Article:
Chinese officials are set to ink a major deal with European aviation company Airbus despite ongoing trade tensions with the US. If inked, the deal will test new European legislation aimed at circumventing US sanctions and tariff mechanisms.
An $18 billion-dollar deal for roughly 180 A320 Neo narrow-bodied planes was proposed in January, Bloomberg reported Thursday.
Airbus CEO Tom Enders and commercial aircraft president Guaillaume Faury will discuss the deal in an upcoming visit to Beijing, anonymous sources said on Thursday.
The meeting commemorates the ten-year anniversary of Airbus’s first assembly operations and helicopter plant in China. China’s aviation regulator CAAC said it met with Faury on Wednesday without providing further details.
READ MORE: ‘Number of Countries’ Expected to Thwart New US Anti-Iran Sanctions — Prof
An Airbus spokesperson told Sputnik that Bloomberg had speculated early and that Airbus constantly maintains dialogue with its clients.
“As a leading aircraft manufacturer we are always in talks with our customers,” he said, mentioning that “our talks with our customers are confidential [and] we comment on deals when read”.
Despite uncertainty on the deal’s final conditions, Chinese President Xi Jinping is expected to showcase the purchase at China International Import Expo in Shanghai on November 5, with additional appearances at the Zhuhai air show November 6-11.
China’s recent deal with Airbus follows multiple developments on measures taken by global powers to continue trade with sanctioned countries, in addition to circumvent US tariffs and sanctions.
EU Special Purpose Vehicle (SPV) and Blocking Statute
The European Union announced on Monday it would set up a Special Purpose Vehicle (SPV) designed to facilitate trade with Iranian companies, with nations reconfirming their commitment to uphold the Joint Comprehensive Plan of Action (JCPoA), EU High Representative for Foreign Affairs and Security Frederica Mogherini said. The remaining five JCPoA countries-the UK, France, Germany, China, Russia-have pledged to uphold the deal.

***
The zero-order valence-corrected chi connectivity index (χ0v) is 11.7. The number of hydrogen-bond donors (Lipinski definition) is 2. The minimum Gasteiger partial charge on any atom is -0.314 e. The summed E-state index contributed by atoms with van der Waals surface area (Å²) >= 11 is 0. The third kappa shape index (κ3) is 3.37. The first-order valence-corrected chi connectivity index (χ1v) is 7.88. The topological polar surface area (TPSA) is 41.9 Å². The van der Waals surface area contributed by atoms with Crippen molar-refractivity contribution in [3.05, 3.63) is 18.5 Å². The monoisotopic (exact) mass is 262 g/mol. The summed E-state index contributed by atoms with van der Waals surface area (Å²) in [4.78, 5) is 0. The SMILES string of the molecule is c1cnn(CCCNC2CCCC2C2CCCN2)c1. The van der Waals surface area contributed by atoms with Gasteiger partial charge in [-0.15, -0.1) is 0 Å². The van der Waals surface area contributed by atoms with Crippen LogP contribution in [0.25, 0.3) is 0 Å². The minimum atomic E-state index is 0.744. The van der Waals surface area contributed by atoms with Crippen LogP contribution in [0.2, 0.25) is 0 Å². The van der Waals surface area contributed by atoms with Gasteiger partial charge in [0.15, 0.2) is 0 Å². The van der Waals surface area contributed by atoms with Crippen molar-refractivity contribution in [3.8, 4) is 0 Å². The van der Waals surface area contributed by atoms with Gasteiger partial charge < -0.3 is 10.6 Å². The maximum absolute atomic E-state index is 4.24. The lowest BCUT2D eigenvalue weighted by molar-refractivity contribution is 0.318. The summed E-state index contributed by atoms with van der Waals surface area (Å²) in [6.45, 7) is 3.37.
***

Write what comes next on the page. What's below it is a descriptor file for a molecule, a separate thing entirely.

The SPV follows EU steps to uphold a blocking statute initiated August 6 that would shield European businesses from US-imposed sanctions and tariffs given that Iran respects commitments it pledged in the JCPoA, the European Commission stated.
China also published a damning report on its stance towards US sanctions after the US slapped Beijing with $60 billion in tariffs on top of $200 billion on Chinese goods set to take effect Monday.
READ MORE: Document Lays Out China’s Trade Stance
China’s report entitled ‘The Facts and China’s Position on China-US Trade Friction’, noted that current trade relations with the US posed a “a grave threat to the multilateral trading system and the principle of free trade.”
It added that China was resolving disputes through dialogue and consultation in addition to exercising great levels of patience, stating that the “US side has been contradicting itself and constantly challenging China,” the document read.
‘Unintended Consequences’ in the Automotive Industry
German automaker BMW and US electric vehicle trailblazer Tesla announced plans to circumvent trade tariffs woes in July by moving production to China instead of American-based factories, moving in step with Harley Davidson’s plans to move production abroad in late June.
READ MORE: Only the First Chapter: Tesla Raises EV Prices in China Amid Trade War With US
Tesla announced a new Shanghai-based Gigafactory after tariffs raised auto prices by 20 percent, the Wall Street Journal reported. BMW also inked an agreement to manufacture 520,000 cars in China by 2019, with an additional 50-50 “Spotlight Automotive Limited” joint venture with Chinese manufacturer Great Wall Motor to produce MINI electric vehicles in China’s Jiangsu province.
Volvo, a subsidiary of the Geely Holding Group, may also cancel proposals to expand production in Charleston, South Carolina after pledging to increase factory staff from 1,200 to 4,000, WSJ noted.
‘Total’ Collapse of the Pars 11 Project
China’s state-owned oil giant China National Petroleum Corporation (CNPC) took over shares from French oil conglomerate Total August 11 with CNPC subsidiary China National Oil and Gas Exploration and Developent Corp. leading negotiations to acquire the remaining shares. The two oil companies had been working alsongside Iran’s Petropars on the South Pars since 2017, with $4.8 billion in investments over 20 years.
READ MORE: How Are China and EU Fighting Back Against Trump’s Trade War?
However, the deal faltered, with Total withdrawing due to US sanctions and US president Donald Trump’s May 8 pullout from the JCPoA.